17. SECTION 2 Image continuedSpain Explores the Southwest and West A String of Missions Spans California • Father Junípero Serra founds first California mission (1769) • By 1823, 21 Franciscan missions in California • Many missions protected by forts, called presidios Resistance to the Spanish • Native Americans forced to support missions with labor or tribute • Pueblo leader Popé leads uprising to preserve his people’s beliefs • Spanish lose control of New Mexico from 1680 to 1692 NEXT

  18. Section 3 Early British Colonies Beginning in the early 1600s, the English establish colonies along the eastern shore of North America. NEXT

  19. SECTION 3 Image Early British Colonies The English Settle at Jamestown A Disastrous Start • In 1607 the English establish Jamestown, a colony in North America • Groups of investors who hope to profit form joint-stock companies • Colonists seek gold, suffer from disease and famine • John Smith forces colonists to farm; gets help from Powhatan Tobacco Requires a Supply of Labor • Indentured servants—pay for food, housing, and passage with labor • Indentured servants and slaves provide labor for tobacco growth Continued . . . NEXT

  20. SECTION 3 continuedThe English Settle at Jamestown Colonists Clash with Native Americans • Colonists’ demand for land leads to warfare with Native Americans • Colonists defeat Native Americans, force them off their land Economic Differences Split Virginia • Poor, former indentured servants demand legislative representation • 1676 uprising, called Bacon’s Rebellion, fails NEXT

  21. SECTION 3 Chart Puritans Create a “New England” Puritans • Puritans want to rid Church of England of Catholic rituals • In 1620 a Separatist group, the Pilgrims, found colony at Plymouth The Massachusetts Bay Colony • Puritans found colony in Massachusetts Bay, centered in Boston • John Winthrop, a Puritan leader, wants to create “City upon a Hill” Dissent in the Puritan Community • Roger Williams flees to Rhode Island for religious freedom • Anne Hutchinson banished for speaking against church Continued . . . NEXT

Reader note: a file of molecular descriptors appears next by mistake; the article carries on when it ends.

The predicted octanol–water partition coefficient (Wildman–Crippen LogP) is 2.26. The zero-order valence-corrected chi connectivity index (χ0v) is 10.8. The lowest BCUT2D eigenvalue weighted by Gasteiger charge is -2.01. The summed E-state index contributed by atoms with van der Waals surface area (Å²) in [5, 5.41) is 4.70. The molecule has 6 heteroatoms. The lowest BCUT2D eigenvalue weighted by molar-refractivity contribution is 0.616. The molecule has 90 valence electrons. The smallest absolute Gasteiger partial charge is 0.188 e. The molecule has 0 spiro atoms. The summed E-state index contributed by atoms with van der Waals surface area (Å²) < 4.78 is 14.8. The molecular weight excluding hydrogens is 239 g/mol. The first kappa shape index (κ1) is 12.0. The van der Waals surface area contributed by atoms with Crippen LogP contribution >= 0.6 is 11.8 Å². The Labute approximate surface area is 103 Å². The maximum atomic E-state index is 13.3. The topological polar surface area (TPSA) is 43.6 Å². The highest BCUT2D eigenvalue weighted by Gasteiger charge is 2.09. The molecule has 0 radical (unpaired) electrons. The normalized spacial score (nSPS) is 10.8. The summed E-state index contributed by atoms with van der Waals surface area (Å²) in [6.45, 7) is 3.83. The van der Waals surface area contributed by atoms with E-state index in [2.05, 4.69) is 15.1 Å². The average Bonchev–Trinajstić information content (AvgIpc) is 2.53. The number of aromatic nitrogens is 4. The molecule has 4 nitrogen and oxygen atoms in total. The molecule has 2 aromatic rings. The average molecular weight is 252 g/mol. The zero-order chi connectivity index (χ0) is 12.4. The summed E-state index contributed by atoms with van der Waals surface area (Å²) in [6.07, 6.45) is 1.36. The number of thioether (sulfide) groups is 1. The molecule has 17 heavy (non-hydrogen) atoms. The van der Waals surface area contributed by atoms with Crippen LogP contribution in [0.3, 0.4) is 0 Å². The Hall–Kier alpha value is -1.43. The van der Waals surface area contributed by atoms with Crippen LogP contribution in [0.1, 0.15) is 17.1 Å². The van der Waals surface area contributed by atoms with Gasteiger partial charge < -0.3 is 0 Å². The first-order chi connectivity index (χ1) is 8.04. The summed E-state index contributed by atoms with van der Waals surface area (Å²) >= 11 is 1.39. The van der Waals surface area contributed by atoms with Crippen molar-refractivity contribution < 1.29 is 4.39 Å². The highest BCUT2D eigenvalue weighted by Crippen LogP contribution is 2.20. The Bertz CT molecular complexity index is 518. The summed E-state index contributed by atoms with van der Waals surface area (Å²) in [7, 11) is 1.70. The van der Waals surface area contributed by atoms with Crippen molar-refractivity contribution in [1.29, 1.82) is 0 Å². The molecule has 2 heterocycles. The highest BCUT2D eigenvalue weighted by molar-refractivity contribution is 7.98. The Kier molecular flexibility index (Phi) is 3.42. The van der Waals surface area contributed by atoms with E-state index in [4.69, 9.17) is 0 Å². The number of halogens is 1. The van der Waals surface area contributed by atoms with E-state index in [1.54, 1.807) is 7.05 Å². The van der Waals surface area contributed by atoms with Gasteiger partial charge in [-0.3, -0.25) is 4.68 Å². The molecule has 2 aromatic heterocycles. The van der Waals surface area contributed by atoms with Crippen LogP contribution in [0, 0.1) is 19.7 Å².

22. SECTION 3 continuedPuritans Create a “New England” Native Americans Resist Colonial Expansion • Native Americans help settlers survive in new environment • Disputes between Native Americans and Puritans over land, religion King Philip’s War • Tensions between natives and colonists grow for 40 years • In 1675 chief Metacom leads several tribes in King Philip’s War • Native Americans surrender due to casualties, disease, and famine NEXT

  23. SECTION 3 Image Settlement of the Middle Colonies The Dutch Found New Netherland • Dutch set up New Amsterdam as center of fur-trading colony (1625) • Dutch take over New Sweden on the Delaware River (1655) • British duke of York takes colony, renames it New York (1664) The Quakers Settle Pennsylvania • William Penn, a Quaker, founds Pennsylvania (“Penn’s Woods”) • Quakers, the Society of Friends, are pacifist Protestants who - worship without formal ministers - believe in equality, cooperation, religious toleration NEXT

  24. SECTION 3 Map England and Its Colonies Prosper Thirteen Colonies • From the 1600s to 1700s, thirteen British colonies are established • Georgia is founded as a debtor haven, crown assumes control in 1752 • Colonies export raw materials, Britain manufactures goods Mercantilism and the Navigation Acts • Mercantilism—economic system to make a nation self-sufficient • Nation obtains gold, silver, and establishes a favorable balance of trade • Britishpass Navigation Acts in 1651 to control colonial trade Continued . . . NEXT